• Miles Okazaki (b.1974)
  • Sextet
  • 2009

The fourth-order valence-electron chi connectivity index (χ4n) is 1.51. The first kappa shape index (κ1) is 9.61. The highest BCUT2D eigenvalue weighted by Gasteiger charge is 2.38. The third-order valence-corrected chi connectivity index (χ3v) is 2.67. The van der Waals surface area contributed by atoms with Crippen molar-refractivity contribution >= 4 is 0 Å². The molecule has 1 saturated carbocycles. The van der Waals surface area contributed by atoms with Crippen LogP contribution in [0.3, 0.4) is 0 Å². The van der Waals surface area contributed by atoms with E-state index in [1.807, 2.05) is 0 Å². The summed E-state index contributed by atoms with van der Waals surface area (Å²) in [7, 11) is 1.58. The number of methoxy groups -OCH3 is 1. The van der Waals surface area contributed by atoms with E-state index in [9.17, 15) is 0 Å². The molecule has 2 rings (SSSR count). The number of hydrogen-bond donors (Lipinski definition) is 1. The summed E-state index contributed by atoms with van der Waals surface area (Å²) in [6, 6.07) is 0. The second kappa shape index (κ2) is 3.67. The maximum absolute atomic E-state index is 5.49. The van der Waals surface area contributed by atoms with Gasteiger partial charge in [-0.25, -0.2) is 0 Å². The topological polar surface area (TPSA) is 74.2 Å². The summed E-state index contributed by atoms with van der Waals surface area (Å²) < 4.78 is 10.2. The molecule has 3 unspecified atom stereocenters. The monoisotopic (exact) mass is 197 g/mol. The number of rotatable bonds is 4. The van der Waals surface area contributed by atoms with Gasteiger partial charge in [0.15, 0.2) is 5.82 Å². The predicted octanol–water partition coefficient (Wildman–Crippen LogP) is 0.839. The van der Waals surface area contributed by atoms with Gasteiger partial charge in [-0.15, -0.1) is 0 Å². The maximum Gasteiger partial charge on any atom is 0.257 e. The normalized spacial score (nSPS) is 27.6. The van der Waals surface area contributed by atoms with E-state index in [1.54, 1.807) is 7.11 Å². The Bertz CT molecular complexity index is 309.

The berimbau is the simplest of instruments in its construction: a piece of wire strung across a piece of wood. It has ancient roots, and lays in the boundary between percussive and melodic instruments. As a percussive instrument, its lineage is traced to African ritual music, and undoubtedly to some of the first music made by humans. It is also a monochord (single string), which is the same instrument used in Ancient Greece and China to explore the connections between properties of sound and the organization of philosophy, proportion, and the Cosmos. “Rotations” is a piece that tries to imagine this boundary area, where elements of rhythm give birth to melody, and in turn give birth to harmony. The berimbau is an instrument that allows us to step out of historical time, and explore the nature of sound in a very pure sense, with each musician controlling a single element. The combination of elements in time is infinite in its variety, but incredibly simple in theory. The connection between number and sound has a long history in Music and Mysticism. The berimbau is a binary instrument, in that is has two pitches, high and low. Here there are six instruments in symmetrical tuning, resulting a palette of 12 elements, identical to the 12 pitches of modern Western music. The rhythmic pattern is a rotating figure that, if it is written in a circle of twelve points, could be seen as either a clave (in 12/8 time) or as a pentatonic scale (on a chromatic wheel). In the beginning, we hear only a few elements, but they are slowly revealed as the patterns rotate around one another, like the planets appearing and disappearing on the horizon. Twelve is made of 3 and 4, and the addition of 5 gives birth to the triad in Music (the harmonic series), as well in Geometry (the triangle). Thus, the progression through these numbers is seen as a kind of imagined return to a kind of Ancient Holistic thinking, where Music, Science, and Art are linked by the same basic principles. How did music sound in Ancient times, in various parts of the World? There is no way for us to know. “Rotations” is an imagined trip to another time, either into the past, when humans were first experimenting with the production of music on external instruments, or into the future, where humans have exhausted the potential of complicated machines and technology, and yearn for a return to the basic principles of making sound. – Miles Okazaki, Brooklyn, New York, 2009

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